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Sun Tzu's Art of War

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Sun Tzu's Art of War

The Modern Chinese Interpretation

Sterling Publishing,

15 min read
10 take-aways
Audio & text

What's inside?

Sometimes ancient strategies are exactly what you need to win modern battles.

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Editorial Rating



  • Applicable


Sun Tzu was ancient China’s most renowned general. His classic text on strategy survived through the centuries and is still as applicable to war, politics and economics today as it was when Sun Tzu first drafted it. Many translations of Sun Tzu’s manuscript are available, but this one is both attractive and focused. General Tao Hanzhang supplements the actual text with his commentary. Since he spent his entire professional life as a soldier, his interpretation makes Sun Tzu’s guidance more applicable to contemporary situations. Thoughtful questions follow each brief chapter in this pocket-sized book. Though many readers have determined that aspects of this work are highly useful in business, some may find that translating military strategy to corporate life is too laborious, or may feel that Sun Tzu focuses their attention on conflict between businesses without addressing production issues or consumer needs. getAbstract thus recommends this immortal title to patient readers and to those interested in strategy in the broadest sense.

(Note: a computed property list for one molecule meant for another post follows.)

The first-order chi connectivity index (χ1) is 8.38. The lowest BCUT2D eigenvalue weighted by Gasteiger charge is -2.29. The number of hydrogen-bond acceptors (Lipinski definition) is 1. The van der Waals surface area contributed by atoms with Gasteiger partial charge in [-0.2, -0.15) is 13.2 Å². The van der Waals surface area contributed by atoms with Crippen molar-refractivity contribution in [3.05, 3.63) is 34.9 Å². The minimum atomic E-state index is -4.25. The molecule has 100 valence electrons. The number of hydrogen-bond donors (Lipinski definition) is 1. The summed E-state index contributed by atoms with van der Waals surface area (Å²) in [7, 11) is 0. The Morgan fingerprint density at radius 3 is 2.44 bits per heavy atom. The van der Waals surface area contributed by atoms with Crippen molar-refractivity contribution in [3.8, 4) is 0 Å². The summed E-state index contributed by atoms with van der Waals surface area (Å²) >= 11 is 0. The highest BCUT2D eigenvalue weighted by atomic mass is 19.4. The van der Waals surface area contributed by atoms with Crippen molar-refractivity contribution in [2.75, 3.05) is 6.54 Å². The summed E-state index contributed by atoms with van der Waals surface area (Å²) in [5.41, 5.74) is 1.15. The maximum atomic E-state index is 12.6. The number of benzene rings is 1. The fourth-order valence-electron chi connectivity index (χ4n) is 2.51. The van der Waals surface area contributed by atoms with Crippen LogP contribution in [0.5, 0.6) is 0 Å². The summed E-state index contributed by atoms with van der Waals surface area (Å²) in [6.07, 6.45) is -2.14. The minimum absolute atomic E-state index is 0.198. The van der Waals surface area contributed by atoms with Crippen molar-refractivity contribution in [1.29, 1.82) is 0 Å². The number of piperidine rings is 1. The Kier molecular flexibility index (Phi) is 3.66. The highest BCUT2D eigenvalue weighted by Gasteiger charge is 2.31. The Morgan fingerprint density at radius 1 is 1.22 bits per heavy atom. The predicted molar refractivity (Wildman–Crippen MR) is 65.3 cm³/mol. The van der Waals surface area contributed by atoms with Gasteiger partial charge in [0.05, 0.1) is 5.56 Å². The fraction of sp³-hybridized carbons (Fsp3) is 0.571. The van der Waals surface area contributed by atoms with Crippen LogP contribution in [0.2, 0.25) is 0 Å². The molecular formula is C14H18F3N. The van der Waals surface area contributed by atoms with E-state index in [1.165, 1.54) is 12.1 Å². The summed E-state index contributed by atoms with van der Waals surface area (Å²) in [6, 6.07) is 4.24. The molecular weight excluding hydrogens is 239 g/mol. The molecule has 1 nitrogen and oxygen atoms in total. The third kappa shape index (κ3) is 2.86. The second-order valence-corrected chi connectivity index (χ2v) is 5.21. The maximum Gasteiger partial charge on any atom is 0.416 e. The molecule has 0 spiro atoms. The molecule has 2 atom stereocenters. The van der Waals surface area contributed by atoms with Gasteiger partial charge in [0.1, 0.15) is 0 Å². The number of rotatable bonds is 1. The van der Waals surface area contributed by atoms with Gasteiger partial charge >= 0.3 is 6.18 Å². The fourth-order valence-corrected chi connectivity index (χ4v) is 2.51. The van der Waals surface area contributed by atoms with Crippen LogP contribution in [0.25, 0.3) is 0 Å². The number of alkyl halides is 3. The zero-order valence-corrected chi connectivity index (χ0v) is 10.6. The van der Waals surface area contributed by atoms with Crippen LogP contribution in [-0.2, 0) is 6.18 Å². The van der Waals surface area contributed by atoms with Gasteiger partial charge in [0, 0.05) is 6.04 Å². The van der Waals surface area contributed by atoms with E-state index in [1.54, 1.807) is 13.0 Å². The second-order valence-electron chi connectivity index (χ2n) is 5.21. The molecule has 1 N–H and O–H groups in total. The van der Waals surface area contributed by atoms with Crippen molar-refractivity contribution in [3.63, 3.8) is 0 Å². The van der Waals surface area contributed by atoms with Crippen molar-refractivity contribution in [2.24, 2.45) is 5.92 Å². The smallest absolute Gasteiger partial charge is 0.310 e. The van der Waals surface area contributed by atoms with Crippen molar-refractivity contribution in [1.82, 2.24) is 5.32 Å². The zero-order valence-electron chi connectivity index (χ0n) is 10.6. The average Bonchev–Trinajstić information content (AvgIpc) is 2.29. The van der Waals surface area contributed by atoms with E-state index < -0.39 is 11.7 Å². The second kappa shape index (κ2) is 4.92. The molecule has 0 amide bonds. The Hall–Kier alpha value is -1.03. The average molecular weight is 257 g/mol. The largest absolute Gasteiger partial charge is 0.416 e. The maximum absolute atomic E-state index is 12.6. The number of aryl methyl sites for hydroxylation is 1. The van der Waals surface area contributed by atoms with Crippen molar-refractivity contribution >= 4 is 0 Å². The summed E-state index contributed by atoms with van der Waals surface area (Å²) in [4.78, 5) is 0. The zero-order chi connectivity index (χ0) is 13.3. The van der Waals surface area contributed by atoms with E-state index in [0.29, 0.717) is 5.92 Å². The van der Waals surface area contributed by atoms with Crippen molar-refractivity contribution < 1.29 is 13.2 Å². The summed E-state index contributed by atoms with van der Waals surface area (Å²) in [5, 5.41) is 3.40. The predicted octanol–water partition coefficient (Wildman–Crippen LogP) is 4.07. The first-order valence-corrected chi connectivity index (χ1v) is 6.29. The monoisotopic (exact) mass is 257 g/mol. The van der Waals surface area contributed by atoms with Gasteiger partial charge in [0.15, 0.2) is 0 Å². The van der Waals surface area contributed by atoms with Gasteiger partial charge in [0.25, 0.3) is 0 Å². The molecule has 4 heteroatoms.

The Fundamentals of War

War is immensely important to a state. When you fight, the existence of your country is at stake. Your future depends on the results of that conflict. A few core ideas should govern your initial thoughts about whether to go to war or not: First, is your country strong enough to win the war? Appraise the financial support and the strength of spirit required to maintain the country while fighting is underway. If you believe your country is too weak, don’t enter into battle. Second, what are your relationships with your neighbors? If they support you or are neutral, you can risk conflict, but if fighting would unify them against you, don’t take part. Third, is your state internally peaceful? If you already face strife and division at home, don’t risk combat with an external enemy. It will just divide your forces. Don’t fight more than one war at a time, or engage in battle on more than one front. Don’t wage war if your people oppose the conflict.

To understand warfare, master the “five fundamental factors” that determine the outcome of any conflict:

  1. “Politics” – Your goal is to be as skillful as the legendary warriors...

About the Author

General Tao Hanzhang is a senior officer in the People’s Liberation Army of China and a senior advisor at the Beijing Institute for International Strategic Studies.

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    S. G. 9 years ago
    Good summary - I have read the full book few years back but great to review it
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    S. W. 10 years ago
    Very clear and concise and makes a good case for reading this book.